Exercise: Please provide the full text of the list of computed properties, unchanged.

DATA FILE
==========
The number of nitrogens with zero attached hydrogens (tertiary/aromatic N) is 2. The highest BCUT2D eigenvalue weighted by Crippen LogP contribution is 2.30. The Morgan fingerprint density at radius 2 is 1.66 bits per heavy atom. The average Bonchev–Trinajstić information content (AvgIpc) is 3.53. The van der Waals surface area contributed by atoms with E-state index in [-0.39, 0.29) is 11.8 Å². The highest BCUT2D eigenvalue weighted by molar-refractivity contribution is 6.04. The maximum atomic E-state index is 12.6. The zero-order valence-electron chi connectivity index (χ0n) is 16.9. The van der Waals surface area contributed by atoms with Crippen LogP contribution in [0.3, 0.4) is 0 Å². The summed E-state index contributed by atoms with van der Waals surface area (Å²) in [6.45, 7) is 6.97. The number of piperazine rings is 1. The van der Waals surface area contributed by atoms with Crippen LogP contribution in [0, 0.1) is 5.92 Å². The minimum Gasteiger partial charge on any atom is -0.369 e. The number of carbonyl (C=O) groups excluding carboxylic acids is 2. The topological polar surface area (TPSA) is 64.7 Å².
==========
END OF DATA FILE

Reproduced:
The number of nitrogens with zero attached hydrogens (tertiary/aromatic N) is 2. The highest BCUT2D eigenvalue weighted by Crippen LogP contribution is 2.30. The Morgan fingerprint density at radius 2 is 1.66 bits per heavy atom. The average Bonchev–Trinajstić information content (AvgIpc) is 3.53. The van der Waals surface area contributed by atoms with E-state index in [-0.39, 0.29) is 11.8 Å². The highest BCUT2D eigenvalue weighted by molar-refractivity contribution is 6.04. The maximum atomic E-state index is 12.6. The zero-order valence-electron chi connectivity index (χ0n) is 16.9. The van der Waals surface area contributed by atoms with Crippen LogP contribution in [0.3, 0.4) is 0 Å². The summed E-state index contributed by atoms with van der Waals surface area (Å²) in [6.45, 7) is 6.97. The number of piperazine rings is 1. The van der Waals surface area contributed by atoms with Crippen LogP contribution in [0, 0.1) is 5.92 Å². The minimum Gasteiger partial charge on any atom is -0.369 e. The number of carbonyl (C=O) groups excluding carboxylic acids is 2. The topological polar surface area (TPSA) is 64.7 Å².